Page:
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Photo: VCG/Getty Images

Richard Liu, the billionaire CEO of JD.com who is facing a rape accusation in Minnesota, said today that he will shift his primary responsibilities away from the Chinese giant's main e-commerce arm, instead focusing on the company's "new businesses." JD's share price fell 5.5% after his announcement.

The big picture: A JD.com spokesperson said, "As CEO of a massive company doing many different things, from the many categories of the retail business, to a major logistics operation, technology innovation and retail as a service, he has long been overseeing the broad strategy for the company." Liu was arrested on Aug. 31 after a University of Minnesota woman said he raped her. He has insisted he is innocent, and Minnesota authorities say they have not decided whether to pursue charges against him. Liu's announcement comes as JD.com, which has the backing of Chinese tech behemoth Tencent as well as Google and Walmart, is losing market value. The company's stock has fallen 54% from its high this year.

Editor's note: This piece has been updated to include a quote from a JD.com spokesperson.

Go deeper

CPAC Republicans choose conservatism over constituents

Rep. Matt Gaetz. Photo: Elijah Nouvelage/Bloomberg via Getty Images

CPAC proved such a draw, conservative Republicans chose the conference over their constituents.

Why it matters: More than a dozen House Republicans voted by proxy on the $1.9 trillion COVID-19 relief bill in Washington so they could speak at the Conservative Political Action Conference, known as CPAC. And Sen. Ted Cruz skipped an Air Force One flight as President Biden flew to Cruz's hometown of Houston to survey storm damage.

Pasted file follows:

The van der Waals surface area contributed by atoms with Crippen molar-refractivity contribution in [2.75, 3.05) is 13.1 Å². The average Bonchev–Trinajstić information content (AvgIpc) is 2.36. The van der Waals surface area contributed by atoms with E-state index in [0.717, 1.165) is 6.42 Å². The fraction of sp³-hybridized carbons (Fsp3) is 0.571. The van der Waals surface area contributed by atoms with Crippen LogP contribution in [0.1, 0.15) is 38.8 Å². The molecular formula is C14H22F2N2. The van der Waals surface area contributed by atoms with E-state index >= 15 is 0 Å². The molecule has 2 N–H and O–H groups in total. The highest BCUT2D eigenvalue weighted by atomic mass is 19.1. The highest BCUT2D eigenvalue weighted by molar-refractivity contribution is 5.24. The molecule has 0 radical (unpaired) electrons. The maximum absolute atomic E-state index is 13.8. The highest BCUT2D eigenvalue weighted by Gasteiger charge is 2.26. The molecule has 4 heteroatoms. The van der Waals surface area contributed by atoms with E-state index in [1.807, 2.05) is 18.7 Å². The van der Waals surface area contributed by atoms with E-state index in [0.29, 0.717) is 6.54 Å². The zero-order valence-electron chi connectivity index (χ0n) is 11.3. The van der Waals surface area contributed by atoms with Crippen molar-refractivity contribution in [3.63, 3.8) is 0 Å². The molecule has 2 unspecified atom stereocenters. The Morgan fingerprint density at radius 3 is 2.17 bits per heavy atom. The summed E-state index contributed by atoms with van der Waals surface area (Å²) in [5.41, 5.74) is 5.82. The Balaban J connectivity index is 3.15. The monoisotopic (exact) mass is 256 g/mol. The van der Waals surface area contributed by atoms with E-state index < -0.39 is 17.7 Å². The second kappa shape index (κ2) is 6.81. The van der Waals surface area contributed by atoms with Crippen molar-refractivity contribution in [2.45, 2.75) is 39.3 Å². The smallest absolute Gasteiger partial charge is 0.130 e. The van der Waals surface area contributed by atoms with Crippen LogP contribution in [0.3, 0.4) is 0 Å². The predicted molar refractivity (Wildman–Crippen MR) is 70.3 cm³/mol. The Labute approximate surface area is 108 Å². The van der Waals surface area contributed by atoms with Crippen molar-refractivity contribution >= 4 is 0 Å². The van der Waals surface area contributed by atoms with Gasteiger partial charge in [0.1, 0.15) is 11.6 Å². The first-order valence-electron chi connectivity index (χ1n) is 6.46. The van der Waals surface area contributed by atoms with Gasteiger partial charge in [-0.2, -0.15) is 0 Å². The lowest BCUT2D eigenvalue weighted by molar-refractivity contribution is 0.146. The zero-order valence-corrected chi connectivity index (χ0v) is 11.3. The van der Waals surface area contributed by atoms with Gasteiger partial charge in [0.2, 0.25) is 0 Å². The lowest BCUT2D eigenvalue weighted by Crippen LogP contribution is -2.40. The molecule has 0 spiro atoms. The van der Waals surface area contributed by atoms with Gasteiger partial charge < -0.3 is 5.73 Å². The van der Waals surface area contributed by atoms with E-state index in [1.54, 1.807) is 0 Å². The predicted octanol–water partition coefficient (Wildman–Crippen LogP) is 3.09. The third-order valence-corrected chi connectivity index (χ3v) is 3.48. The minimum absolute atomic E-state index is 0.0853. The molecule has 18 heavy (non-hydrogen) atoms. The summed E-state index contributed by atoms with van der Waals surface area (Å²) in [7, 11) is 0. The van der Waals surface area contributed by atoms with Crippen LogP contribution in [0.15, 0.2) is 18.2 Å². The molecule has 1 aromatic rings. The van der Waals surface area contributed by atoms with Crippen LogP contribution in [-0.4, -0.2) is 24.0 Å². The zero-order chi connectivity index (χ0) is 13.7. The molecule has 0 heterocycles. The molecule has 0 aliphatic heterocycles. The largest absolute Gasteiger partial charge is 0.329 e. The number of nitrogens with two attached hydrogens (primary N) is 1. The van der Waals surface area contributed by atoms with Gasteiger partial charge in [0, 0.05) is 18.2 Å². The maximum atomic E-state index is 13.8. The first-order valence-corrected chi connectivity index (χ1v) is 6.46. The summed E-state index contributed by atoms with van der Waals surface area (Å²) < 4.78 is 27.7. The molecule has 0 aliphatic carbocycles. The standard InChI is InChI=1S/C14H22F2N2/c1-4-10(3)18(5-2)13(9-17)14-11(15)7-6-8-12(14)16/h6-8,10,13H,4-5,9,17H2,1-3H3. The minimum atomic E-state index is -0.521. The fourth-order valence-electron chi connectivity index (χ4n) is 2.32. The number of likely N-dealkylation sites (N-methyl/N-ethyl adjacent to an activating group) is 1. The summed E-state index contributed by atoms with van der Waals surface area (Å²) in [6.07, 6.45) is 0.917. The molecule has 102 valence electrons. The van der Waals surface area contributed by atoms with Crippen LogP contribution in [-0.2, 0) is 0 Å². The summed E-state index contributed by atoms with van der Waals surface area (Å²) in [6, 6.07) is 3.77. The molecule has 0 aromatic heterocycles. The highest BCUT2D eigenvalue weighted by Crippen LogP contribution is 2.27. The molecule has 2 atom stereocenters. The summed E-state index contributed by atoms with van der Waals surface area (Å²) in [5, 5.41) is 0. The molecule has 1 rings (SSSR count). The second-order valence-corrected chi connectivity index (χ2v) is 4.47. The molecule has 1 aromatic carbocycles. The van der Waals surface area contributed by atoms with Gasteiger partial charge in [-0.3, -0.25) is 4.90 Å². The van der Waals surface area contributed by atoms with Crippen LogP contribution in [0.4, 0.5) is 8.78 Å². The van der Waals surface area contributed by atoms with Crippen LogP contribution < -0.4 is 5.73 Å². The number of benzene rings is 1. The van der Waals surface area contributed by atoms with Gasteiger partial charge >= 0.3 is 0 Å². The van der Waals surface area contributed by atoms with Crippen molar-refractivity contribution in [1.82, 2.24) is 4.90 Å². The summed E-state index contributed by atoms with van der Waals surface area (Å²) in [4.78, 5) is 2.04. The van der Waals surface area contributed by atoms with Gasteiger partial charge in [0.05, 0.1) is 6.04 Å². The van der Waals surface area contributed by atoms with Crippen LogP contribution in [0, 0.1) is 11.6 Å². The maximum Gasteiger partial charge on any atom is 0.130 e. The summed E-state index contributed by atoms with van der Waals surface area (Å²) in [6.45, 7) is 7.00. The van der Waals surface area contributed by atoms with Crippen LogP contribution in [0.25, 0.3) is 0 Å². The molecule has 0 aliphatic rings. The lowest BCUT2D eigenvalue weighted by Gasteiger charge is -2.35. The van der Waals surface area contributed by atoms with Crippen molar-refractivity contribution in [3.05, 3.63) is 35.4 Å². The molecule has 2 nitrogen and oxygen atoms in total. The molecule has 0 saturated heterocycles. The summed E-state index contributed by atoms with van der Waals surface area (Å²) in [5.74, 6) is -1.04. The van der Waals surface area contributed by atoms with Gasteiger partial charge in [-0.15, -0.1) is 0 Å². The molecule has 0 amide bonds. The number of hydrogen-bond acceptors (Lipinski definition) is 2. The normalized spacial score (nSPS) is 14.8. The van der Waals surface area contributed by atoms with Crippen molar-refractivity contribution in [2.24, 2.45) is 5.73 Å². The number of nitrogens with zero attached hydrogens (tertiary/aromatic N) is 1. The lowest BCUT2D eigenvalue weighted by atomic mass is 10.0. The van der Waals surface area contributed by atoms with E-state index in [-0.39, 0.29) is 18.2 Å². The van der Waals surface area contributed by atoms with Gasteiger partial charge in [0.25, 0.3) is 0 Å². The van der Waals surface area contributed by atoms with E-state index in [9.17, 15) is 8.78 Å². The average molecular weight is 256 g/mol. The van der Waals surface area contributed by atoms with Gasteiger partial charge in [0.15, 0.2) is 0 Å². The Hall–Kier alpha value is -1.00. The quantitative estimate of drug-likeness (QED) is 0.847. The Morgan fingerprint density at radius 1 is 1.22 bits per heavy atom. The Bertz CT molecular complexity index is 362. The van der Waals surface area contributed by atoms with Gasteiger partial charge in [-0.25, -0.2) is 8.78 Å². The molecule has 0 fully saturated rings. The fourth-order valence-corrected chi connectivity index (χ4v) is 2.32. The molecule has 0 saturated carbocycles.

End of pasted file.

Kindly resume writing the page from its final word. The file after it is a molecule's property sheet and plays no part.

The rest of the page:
Border Democrat warns Biden about immigrant fallout

Henry Cuellar (right). Photo: Tom Williams/CQ-Roll Call Inc. via Getty Images

A Democratic lawmaker representing a border district warned the Biden administration against easing up too much on unauthorized immigrants, citing their impact on his constituents, local hospitals and their potential to spread the coronavirus.

Why it matters: Rep. Henry Cuellar (D-Texas) told Axios he supports President Biden. But the moderate said he sees the downsides of efforts to placate pro-immigrant groups, an effort that threatens to blow up on the administration.

In CPAC speech, Trump says he won't start a 3rd party

Trump at CPAC on Feb. 28 in Orlando, Florida. Photo: Courtesy of C-SPAN.

In his first public speech since leaving office, former President Trump told the audience at the Conservative Political Action Conference (CPAC) that he would not start a third party because "we have the Republican party."

Why it matters: The former president aims to cement himself as Republicans' "presumptive 2024 nominee" as his top contenders — including former members of his administration — face the challenge of running against the GOP's most popular politician.